By Christine Kim, Reuters
SEOUL — Fresh U.N. sanctions are unlikely to halt North Korea’s nuclear program given that seven years of previous measures from the world body and more than 50 years of U.S. penalties have failed to dissuade North Korea from trying to develop banned weapons. Under new leader Kim Jong Un, the North has pursued its nuclear program even more aggressively, experts in Seoul said. The 30-year old Kim, in power for just over a year, also seems more willing to shun China, his sole powerful backer, than his father Kim Jong Il was, one of the experts said. The U.N. Security Council is set to agree another round of sanctions against North Korea later on Thursday in response to Pyongyang’s latest nuclear test on Feb. 12, bringing the measures more into line with a tough regime imposed on Iran.
The nuclear test was Pyongyang’s third since 2006. It followed a long-range rocket launch in December. Both tests showed the North had made progress in developing a missile with a test range of 10,000 km (6,200 miles) and miniaturizing a nuclear warhead for it. “They will never give up their (nuclear) intercontinental ballistic missile plans. Their stance on this is very firm,” said Kim Yeon-su, professor of the department of security policy studies at the National Defense University in Seoul. North Korea has used its nuclear program vigorously since Kim Jong Il’s regime as leverage to bully the international community for money, resources and aid. His son, Kim Jong Un, took little time to continue his father’s ambitions, launching a long-range missile just months after the elder Kim died. China backed the U.S.-led push for the new round of sanctions in the United Nations. It has also supported previous efforts and stood behind condemnations of the North Korean long-range rocket launch in December which breached U.N. rules. Kim from the National Defense University said recent ties between North Korea and China had been fragile. He noted there had been a lack of visits to North Korea from senior Chinese officials since the missile launch in December — a contrast to the usual interaction seen during the days of Kim Jong Il. A Chinese politburo member was also snubbed by Kim Jong Un on a trip to Pyongyang ahead of the December rocket launch and Beijing summoned the North Korean envoy after the nuclear test to express its “strong dissatisfaction” over the test. Despite the warning from Beijing, North Korea has told China it is ready to push ahead with a fourth and even a fifth test, a top official with direct access to both capitals told Reuters in February.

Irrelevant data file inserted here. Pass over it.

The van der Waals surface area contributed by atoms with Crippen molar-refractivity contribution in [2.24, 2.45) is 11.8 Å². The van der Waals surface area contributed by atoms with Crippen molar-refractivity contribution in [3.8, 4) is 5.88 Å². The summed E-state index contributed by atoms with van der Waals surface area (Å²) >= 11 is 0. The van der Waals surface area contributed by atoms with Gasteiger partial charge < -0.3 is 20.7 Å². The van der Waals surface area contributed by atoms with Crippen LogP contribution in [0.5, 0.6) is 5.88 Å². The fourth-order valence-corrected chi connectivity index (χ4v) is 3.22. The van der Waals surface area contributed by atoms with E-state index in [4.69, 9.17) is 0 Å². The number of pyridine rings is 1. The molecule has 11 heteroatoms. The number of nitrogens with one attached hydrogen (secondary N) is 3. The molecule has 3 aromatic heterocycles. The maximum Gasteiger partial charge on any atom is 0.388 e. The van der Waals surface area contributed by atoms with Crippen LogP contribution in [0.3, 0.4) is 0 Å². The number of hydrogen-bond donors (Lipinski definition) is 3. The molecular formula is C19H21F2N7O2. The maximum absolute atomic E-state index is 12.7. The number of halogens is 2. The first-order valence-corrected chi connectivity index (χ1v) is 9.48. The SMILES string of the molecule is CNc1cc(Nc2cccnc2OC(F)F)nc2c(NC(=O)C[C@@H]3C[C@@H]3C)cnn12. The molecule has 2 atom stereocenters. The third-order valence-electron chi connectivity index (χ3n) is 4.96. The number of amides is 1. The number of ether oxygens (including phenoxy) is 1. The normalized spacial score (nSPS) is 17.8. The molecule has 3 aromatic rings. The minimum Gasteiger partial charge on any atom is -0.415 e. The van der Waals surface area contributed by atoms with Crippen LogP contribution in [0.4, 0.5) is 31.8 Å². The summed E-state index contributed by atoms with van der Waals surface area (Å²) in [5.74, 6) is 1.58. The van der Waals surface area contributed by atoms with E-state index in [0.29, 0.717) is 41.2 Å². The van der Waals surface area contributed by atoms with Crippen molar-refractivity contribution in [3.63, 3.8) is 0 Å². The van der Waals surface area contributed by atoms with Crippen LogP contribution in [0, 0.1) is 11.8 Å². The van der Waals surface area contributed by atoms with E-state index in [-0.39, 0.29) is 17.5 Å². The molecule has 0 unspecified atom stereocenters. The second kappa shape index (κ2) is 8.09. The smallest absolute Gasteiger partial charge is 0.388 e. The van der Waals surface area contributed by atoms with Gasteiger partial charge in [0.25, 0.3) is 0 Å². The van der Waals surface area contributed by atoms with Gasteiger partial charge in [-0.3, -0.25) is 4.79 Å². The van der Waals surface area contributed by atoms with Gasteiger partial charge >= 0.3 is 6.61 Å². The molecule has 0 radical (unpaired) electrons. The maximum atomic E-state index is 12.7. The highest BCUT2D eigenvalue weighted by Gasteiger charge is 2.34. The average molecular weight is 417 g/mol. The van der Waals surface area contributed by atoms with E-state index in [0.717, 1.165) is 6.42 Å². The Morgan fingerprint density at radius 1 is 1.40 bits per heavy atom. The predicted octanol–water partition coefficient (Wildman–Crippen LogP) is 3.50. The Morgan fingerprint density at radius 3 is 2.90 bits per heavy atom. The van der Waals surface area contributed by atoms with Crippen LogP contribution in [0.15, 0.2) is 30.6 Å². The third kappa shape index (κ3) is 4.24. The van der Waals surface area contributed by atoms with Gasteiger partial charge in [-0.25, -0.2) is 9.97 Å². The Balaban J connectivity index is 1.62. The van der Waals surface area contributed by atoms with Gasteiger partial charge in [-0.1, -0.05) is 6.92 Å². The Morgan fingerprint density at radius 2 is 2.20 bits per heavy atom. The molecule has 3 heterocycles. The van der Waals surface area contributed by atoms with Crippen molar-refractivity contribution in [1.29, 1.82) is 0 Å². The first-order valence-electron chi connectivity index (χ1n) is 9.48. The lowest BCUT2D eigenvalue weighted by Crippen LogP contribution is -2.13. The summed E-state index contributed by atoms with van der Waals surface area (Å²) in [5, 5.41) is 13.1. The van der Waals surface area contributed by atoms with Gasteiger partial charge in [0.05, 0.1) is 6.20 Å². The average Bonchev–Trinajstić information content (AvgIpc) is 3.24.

“Compared to his father … Kim Jong Un seems to be charting his own path when it comes to China,” said Kim at Seoul’s National Defence University.